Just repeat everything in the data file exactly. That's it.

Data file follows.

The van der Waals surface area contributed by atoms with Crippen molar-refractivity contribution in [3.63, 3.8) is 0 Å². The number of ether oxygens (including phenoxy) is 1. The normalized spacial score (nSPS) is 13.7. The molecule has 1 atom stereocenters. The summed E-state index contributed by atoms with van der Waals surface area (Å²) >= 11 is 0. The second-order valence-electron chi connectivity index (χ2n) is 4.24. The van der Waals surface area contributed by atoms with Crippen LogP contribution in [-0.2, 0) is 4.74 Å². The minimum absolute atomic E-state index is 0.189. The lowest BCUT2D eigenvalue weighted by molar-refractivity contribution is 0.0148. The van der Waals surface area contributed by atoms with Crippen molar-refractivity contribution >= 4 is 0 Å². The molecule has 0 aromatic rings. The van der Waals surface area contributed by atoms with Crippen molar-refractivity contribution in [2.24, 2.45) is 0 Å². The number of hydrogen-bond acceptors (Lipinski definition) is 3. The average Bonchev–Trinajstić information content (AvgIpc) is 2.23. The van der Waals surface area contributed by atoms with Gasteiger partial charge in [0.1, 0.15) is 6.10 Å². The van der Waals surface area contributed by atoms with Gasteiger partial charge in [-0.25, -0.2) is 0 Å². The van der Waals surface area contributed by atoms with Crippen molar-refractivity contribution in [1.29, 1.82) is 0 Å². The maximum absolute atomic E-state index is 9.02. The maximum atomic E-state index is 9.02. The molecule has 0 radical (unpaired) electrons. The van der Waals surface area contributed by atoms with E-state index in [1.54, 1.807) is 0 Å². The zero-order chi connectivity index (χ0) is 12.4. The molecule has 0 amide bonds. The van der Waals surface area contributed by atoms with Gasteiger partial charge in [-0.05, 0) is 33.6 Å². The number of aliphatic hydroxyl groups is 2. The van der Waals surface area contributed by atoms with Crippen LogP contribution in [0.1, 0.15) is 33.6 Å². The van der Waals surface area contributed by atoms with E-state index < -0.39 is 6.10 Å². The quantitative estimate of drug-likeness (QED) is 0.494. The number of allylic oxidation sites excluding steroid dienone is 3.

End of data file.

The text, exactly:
The van der Waals surface area contributed by atoms with Crippen molar-refractivity contribution in [3.63, 3.8) is 0 Å². The number of ether oxygens (including phenoxy) is 1. The normalized spacial score (nSPS) is 13.7. The molecule has 1 atom stereocenters. The summed E-state index contributed by atoms with van der Waals surface area (Å²) >= 11 is 0. The second-order valence-electron chi connectivity index (χ2n) is 4.24. The van der Waals surface area contributed by atoms with Crippen LogP contribution in [-0.2, 0) is 4.74 Å². The minimum absolute atomic E-state index is 0.189. The lowest BCUT2D eigenvalue weighted by molar-refractivity contribution is 0.0148. The van der Waals surface area contributed by atoms with Crippen molar-refractivity contribution >= 4 is 0 Å². The molecule has 0 aromatic rings. The van der Waals surface area contributed by atoms with Crippen molar-refractivity contribution in [2.24, 2.45) is 0 Å². The number of hydrogen-bond acceptors (Lipinski definition) is 3. The average Bonchev–Trinajstić information content (AvgIpc) is 2.23. The van der Waals surface area contributed by atoms with Gasteiger partial charge in [0.1, 0.15) is 6.10 Å². The van der Waals surface area contributed by atoms with Gasteiger partial charge in [-0.25, -0.2) is 0 Å². The van der Waals surface area contributed by atoms with Crippen molar-refractivity contribution in [1.29, 1.82) is 0 Å². The maximum absolute atomic E-state index is 9.02. The maximum atomic E-state index is 9.02. The molecule has 0 radical (unpaired) electrons. The van der Waals surface area contributed by atoms with E-state index in [1.54, 1.807) is 0 Å². The zero-order chi connectivity index (χ0) is 12.4. The molecule has 0 amide bonds. The van der Waals surface area contributed by atoms with Gasteiger partial charge in [-0.05, 0) is 33.6 Å². The number of aliphatic hydroxyl groups is 2. The van der Waals surface area contributed by atoms with Crippen LogP contribution in [0.1, 0.15) is 33.6 Å². The van der Waals surface area contributed by atoms with E-state index < -0.39 is 6.10 Å². The quantitative estimate of drug-likeness (QED) is 0.494. The number of allylic oxidation sites excluding steroid dienone is 3.